Innovations in natural gas processing could revolutionize the fuel market

America has abundant fossil fuel resources, and an enormous fossil fuel appetite. But the majority of our resources are in the form of natural gas, while nearly all of our usage depends on liquid gasoline made from crude oil. That’s why the announcement last week by a California company that it has a new technology for converting natural gas to liquid fuel in an economical manner is so exciting. We may, someday soon, be able to use natural gas in our cars at a price competitive with gasoline.

Siluria Technology, a small San Francisco operation, says it has found catalysts that make the conversion of natural gas to liquid fuel cheaper and easier than it has ever been. CEO Ed Dineen says he has been working on the problem since the 1970s when he became interested in finding a use for the huge amounts of natural gas that were “stranded” in Prudhoe Bay, on the northernmost coast of Alaska.

“Economical gas-to-liquid technology is something that the industry has long sought after,” said Dineen, who was formerly CEO of the chemicals company LyondellBasell Industries NV. “It’s a kind of a holy grail.”

Both natural gas and coal have been synthesized into motor fuel since the 1920s by using a process called the Fischer-Tropsch method, but this technique is both costly and energy-intensive, and has never been economical except under the most extreme circumstances. The method was invented in 1922 by German scientists Franz Fischer and Hans Tropsch at a time when the Germans led the world in chemistry but had no domestic oil reserves. The process aroused little interest until the 1930s, when Hitler began to isolate Germany and build up its military. For the better part of the decade both France and Britain were confident that another war could not start because Germany had no oil to fuel one. But by 1943 Hitler had built 13 synthetic fuel plants that were supplying half of Germany’s oil needs. The Allied bombing of those 13 plants hastened the end of the war.

The Fischer-Tropsch method got another lease on life when South Africa used it to synthesize oil from its abundant coal supplies during Apartheid. The effort gave birth to Sasol, which has become the world’s largest manufacturer of synthetic fuel.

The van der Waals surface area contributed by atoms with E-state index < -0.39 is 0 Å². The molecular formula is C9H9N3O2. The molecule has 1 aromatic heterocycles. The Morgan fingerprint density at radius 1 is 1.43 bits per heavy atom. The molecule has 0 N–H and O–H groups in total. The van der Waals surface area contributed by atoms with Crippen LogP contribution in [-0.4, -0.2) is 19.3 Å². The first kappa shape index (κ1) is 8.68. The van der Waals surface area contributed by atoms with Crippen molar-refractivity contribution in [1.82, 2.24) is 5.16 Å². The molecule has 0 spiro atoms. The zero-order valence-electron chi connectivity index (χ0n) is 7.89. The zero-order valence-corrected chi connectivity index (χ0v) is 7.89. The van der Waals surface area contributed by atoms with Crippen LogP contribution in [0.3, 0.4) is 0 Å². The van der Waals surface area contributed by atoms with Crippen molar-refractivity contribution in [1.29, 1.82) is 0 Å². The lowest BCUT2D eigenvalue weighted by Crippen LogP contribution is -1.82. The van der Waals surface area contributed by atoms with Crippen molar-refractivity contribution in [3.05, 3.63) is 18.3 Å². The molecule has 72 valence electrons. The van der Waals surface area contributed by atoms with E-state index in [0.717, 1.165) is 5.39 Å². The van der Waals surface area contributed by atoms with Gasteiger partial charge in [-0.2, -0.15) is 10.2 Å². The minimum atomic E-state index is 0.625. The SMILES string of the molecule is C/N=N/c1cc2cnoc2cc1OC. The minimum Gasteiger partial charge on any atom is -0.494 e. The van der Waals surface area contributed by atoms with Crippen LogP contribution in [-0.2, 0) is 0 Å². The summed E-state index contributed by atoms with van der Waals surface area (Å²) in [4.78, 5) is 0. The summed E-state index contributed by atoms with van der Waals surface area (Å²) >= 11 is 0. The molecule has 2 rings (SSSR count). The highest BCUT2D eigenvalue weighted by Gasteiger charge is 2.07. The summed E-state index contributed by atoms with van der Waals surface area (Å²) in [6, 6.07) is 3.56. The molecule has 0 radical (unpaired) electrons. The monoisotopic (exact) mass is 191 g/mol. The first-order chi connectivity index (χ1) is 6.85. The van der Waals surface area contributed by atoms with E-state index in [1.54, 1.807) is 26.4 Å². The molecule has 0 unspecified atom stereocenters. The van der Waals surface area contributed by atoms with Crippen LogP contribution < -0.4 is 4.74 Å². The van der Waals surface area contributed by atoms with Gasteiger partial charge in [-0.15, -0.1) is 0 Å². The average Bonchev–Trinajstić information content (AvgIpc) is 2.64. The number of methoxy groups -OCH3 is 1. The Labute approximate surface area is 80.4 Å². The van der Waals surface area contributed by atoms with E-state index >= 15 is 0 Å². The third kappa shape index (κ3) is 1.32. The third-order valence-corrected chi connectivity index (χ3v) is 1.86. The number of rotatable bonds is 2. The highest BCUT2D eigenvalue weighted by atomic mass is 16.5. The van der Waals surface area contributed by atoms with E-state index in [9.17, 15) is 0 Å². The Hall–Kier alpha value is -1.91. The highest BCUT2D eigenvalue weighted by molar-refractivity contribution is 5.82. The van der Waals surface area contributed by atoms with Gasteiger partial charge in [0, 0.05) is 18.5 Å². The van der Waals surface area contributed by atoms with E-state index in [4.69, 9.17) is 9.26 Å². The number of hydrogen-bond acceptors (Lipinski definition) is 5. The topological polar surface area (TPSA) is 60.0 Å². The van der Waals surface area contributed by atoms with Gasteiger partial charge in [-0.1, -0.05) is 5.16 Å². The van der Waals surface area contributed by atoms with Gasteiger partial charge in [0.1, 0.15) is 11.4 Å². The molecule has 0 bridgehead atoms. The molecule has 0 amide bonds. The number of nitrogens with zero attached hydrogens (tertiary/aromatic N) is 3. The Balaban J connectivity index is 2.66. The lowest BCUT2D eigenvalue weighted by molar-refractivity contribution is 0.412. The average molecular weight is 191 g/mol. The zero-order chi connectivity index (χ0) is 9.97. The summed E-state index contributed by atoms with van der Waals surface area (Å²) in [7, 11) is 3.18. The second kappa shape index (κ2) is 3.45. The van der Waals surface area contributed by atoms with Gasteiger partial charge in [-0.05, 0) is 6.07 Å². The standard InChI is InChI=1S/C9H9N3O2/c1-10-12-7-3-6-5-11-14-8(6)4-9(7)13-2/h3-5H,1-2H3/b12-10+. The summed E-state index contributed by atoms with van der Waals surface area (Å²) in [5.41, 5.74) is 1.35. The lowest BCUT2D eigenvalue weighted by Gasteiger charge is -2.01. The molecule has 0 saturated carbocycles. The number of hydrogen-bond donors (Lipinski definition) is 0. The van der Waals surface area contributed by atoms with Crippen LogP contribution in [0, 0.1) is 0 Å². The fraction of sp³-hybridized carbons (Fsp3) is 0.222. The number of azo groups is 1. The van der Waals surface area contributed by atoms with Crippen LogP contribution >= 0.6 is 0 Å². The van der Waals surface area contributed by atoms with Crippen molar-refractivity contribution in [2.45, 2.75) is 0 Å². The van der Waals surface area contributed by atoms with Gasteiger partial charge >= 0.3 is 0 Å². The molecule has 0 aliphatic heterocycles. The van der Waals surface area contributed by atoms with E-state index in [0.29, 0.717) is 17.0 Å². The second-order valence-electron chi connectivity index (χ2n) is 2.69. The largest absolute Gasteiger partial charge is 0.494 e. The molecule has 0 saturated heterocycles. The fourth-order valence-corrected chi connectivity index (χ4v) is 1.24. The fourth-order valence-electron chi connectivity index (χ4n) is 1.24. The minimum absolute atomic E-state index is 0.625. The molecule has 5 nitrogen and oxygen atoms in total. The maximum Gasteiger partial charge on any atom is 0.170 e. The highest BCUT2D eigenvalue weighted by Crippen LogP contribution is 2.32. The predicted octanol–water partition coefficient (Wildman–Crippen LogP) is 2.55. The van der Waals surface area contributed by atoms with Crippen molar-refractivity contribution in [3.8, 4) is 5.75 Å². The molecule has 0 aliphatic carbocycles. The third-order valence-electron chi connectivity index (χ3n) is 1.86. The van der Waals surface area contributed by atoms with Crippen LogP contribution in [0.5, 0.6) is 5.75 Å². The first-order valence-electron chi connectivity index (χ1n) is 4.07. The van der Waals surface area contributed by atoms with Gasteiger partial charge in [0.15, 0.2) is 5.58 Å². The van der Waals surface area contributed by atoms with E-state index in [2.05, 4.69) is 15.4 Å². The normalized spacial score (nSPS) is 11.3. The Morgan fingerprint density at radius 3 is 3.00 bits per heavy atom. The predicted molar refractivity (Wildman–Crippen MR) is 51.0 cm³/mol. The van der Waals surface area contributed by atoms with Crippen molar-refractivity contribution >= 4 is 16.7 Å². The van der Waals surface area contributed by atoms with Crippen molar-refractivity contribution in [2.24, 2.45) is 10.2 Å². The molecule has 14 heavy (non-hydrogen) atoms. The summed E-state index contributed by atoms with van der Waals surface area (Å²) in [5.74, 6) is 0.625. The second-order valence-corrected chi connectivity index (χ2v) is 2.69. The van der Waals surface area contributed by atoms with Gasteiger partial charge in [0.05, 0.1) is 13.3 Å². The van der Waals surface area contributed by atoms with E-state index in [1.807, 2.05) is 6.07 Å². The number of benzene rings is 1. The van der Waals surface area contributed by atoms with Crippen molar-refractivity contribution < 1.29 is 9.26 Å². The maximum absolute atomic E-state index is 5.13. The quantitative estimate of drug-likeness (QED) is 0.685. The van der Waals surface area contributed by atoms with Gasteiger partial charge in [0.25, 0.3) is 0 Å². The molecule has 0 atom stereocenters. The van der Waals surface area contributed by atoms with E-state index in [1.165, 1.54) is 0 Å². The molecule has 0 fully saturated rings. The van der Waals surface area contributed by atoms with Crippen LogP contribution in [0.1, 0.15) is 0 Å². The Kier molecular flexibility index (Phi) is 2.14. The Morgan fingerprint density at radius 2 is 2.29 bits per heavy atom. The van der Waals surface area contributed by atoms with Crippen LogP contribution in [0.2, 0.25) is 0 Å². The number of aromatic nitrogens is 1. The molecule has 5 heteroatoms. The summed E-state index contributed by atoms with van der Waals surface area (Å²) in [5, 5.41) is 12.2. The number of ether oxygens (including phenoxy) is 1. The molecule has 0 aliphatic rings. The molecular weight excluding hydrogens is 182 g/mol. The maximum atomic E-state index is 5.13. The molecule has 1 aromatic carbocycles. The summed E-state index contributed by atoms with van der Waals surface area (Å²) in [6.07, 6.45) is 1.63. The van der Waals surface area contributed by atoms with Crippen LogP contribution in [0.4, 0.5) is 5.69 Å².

Royal Dutch Shell is the other player in the field, having built a smaller, 140,000-barrel-a-day conversion plant in Malaysia. Shell made its first shipment of commercial gasoil in 2011. The company has since completed a second phase of the plant that expanded it even further.

Still, apart from Sasol’s, all these facilities are dependent on the Fischer-Tropsch method, which remains expensive and cumbersome. But Dineen claims he has developed a catalyst that cheapens the process. He worked on it in Alaska, but the catalyst tended to fall apart after one or two uses. Innovations such as nanowire technology now test the catalyst and speed up the trial-and-error process.

“It makes finding what works more affordable,” he says.

Several other small companies are also dabbling in the process of trying to arbitrage the price difference between oil and gas. Natural gas prices used to be keyed to oil prices but have now broken out on their own, creating a large gap between the two. If economical ways can be found for converting gas to something that can be easily used in cars, it will be cheap enough to catch the ordinary consumer’s attention and provide a domestic market for a valuable domestic resource.

Velocys is a company that is trying to make gas-to-liquid conversion economical on a much smaller scale. Their targets are remote wells in the Bakken and other oil fields where natural gas is viewed as a dangerous waste product that just gets flared off — a huge waste of resources. Velocys’s system is designed to turn that waste into profit, with a small, portable, modular conversion system that can be deployed in isolated locations. Pending laws that would penalize companies for flaring gas could create even more demand for Velocys’s technology. The company currently has a joint venture with Waste Management to build its first small-scale gas-to-liquid plant.

Another company is Petro River, which has developed and patented another alternative to the Fischer-Tropsch method known as the Havelide System. The company says it has a molten salt catalyst that operates at half the cost of Fischer-Tropsch.

“What I like about the two small companies is their intention to try and provide a solution to rescue stranded natural gas assets and capture the huge amounts of natural gas that is wasted through flaring,” Devon Shire wrote on Seeking Alpha. “Those are two issues just waiting for a big solution.”

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